It’s hard to get people to read your work. That's been the thorn in the side of editors and publishers since Martin Luther figured out that taking a hammer to the church door would get his point across. It hasn't gotten much easier.
This is doubly true if you’re a small organization. The options out there are limited to a small range of social media sites and your own website. The drawbacks on these options are well-known, wide-ranging and infuriating. Facebook makes you pay if you want more than 10 percent of your user base to actually even see your post, and trying to have people remember your site’s URL, much less come back to it, is an exercise in futility.
As a counter to this, many large news organizations are turning to mobile apps to distribute content. However, mobile apps are expensive, time-intensive to develop and difficult to maintain. There’s no easy way for small organizations to create an app without hiring two developers for US$130k/year and giving them office space and Red Bull for nine months.
For these organizations (and anyone that wants a simple, customizable news app), I built an easier, simpler alternative.
I call it “Push” and it’s an open source iOS and Android mobile app for news agencies and publications who don’t have the time, money or resources to build their own custom code base.
There’s very little variety in news apps, and Push checks the feature boxes that most news apps tend to cover. Push lets a user read stories, view photos, watch videos, share to social media and search through archives. Readers using the app can access the publication’s most recent stories and can read them on the go, whether they have an internet connection or not, an important feature in areas of the world where internet access can be limited.
The big impact feature for the app, however, is the ability to use push notifications that put a new story right on users’ lock screens, even if they haven’t opened the app in weeks. This allows those publications who may not have new, or the most exciting content every day, to easily pull readers in and highlight the best they produce.
Since launching initially with the Organized Crime and Corruption Reporting Project (OCCRP) in 2015, we’ve added seven more investigative journalism centers who are using Push. I’ve cut down the amount of time needed to build a news app via Push from a week to a day, and — in a boost for especially resource-strapped newsrooms — the servers needed to run the app can be hosted on the free tier that Amazon AWS offers its customers. I’ve also created plugins for different CMS systems including the very popular Joomla and WordPress backends, so that you don’t have to worry about customizing your current system or coming up with another complicated solution. Everything is handled silently behind the scenes.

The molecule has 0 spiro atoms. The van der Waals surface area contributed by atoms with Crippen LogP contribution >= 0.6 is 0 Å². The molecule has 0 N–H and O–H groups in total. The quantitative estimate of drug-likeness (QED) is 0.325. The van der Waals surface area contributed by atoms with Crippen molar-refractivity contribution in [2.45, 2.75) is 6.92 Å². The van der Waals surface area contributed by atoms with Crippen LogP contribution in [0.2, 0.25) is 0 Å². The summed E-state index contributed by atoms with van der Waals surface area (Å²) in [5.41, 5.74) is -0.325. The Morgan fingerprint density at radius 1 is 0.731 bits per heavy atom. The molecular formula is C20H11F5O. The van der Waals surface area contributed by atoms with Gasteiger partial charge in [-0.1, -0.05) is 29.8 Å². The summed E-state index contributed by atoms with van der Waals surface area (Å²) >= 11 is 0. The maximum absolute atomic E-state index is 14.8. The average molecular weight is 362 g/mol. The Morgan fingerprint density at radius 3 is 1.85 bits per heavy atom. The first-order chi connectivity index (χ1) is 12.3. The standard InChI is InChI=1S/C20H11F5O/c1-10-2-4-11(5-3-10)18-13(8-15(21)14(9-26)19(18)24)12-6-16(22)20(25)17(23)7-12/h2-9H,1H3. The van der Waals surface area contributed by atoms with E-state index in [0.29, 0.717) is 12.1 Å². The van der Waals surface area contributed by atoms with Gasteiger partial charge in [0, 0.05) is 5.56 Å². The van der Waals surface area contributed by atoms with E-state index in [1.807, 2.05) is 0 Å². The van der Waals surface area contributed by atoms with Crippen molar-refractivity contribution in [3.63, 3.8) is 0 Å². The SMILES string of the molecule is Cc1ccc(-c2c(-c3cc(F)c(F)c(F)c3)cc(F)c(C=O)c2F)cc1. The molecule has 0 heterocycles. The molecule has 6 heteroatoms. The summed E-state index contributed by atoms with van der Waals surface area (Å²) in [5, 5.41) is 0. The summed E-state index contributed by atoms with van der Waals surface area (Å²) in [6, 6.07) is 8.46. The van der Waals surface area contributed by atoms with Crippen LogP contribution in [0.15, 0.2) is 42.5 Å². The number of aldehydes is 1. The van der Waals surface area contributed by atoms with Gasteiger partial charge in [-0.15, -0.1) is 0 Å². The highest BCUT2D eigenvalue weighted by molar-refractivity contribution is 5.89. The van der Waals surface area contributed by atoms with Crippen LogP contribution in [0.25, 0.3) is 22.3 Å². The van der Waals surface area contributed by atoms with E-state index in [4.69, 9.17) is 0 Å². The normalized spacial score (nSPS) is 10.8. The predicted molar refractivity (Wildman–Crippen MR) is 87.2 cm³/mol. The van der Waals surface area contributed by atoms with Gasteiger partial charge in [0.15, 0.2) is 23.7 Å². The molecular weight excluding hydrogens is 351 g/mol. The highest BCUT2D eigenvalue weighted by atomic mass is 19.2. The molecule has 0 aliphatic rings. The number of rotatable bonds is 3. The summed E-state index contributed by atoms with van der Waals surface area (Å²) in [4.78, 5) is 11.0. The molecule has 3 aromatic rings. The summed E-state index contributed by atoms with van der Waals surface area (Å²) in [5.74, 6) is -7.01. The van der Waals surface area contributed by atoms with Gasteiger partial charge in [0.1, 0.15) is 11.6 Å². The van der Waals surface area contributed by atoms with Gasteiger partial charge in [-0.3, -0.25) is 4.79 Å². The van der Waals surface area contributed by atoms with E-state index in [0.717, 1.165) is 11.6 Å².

Meydan TV, the only independent media outlet in Azerbaijan, was one of the first member centers to start using Push. The apps are especially important for Meydan because they provide readers a way to still access Meydan’s content if its website is taken down by hackers.
“This project is not just helping us to reach a new audience,” Meydan Director Emin Milli said. “[It] is making sure that people will have access to our content when even darker times will come, which is now happening in our region with Turkey, Russia and all the countries around there.”
Newsrooms around the world can use Push to create their own apps. The project is open source on Github so all of our features and improvements benefit the rest of the community. We’re also accepting pull requests and any suggestions people have about how to make this more useful and more powerful for the entire journalism community.
If you’re interested in using Push, please email me at cguess [at] icfj [dot] org, and I can talk you through what you would need to do to implement this system.
I welcome any comments or suggestions on how to help bring Push to an even wider audience than the 10,000 users we have now. The goal is for organizations such as OCCRP and the hundreds of others like it to finally tap a resource that’s been sorely missing since the smartphone was invented almost 10 years ago.
This post was first published on Nov. 6, 2015 and has been updated since then.
Main image CC-licensed by Flickr via mondays child. Secondary image screenshot of OCCRP's app.